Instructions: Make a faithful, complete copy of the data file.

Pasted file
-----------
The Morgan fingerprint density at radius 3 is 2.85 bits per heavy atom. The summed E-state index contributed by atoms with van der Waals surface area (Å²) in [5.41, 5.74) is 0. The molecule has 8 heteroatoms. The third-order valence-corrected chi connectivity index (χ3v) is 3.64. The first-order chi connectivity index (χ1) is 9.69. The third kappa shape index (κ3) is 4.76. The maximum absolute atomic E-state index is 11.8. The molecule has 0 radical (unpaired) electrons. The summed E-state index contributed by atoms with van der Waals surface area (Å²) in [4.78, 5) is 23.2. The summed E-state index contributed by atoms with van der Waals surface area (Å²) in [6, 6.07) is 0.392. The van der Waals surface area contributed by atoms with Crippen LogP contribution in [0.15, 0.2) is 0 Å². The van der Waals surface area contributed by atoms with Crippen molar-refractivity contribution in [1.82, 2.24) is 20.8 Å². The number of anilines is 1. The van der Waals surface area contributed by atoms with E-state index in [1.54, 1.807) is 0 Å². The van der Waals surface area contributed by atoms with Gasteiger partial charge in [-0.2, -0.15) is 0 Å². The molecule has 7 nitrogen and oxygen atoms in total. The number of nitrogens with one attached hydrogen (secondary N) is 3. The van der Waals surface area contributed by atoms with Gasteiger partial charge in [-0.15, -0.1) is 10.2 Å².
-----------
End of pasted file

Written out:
The Morgan fingerprint density at radius 3 is 2.85 bits per heavy atom. The summed E-state index contributed by atoms with van der Waals surface area (Å²) in [5.41, 5.74) is 0. The molecule has 8 heteroatoms. The third-order valence-corrected chi connectivity index (χ3v) is 3.64. The first-order chi connectivity index (χ1) is 9.69. The third kappa shape index (κ3) is 4.76. The maximum absolute atomic E-state index is 11.8. The molecule has 0 radical (unpaired) electrons. The summed E-state index contributed by atoms with van der Waals surface area (Å²) in [4.78, 5) is 23.2. The summed E-state index contributed by atoms with van der Waals surface area (Å²) in [6, 6.07) is 0.392. The van der Waals surface area contributed by atoms with Crippen LogP contribution in [0.15, 0.2) is 0 Å². The van der Waals surface area contributed by atoms with Crippen molar-refractivity contribution in [1.82, 2.24) is 20.8 Å². The number of anilines is 1. The van der Waals surface area contributed by atoms with E-state index in [1.54, 1.807) is 0 Å². The van der Waals surface area contributed by atoms with Gasteiger partial charge in [-0.2, -0.15) is 0 Å². The molecule has 7 nitrogen and oxygen atoms in total. The number of nitrogens with one attached hydrogen (secondary N) is 3. The van der Waals surface area contributed by atoms with Gasteiger partial charge in [-0.15, -0.1) is 10.2 Å².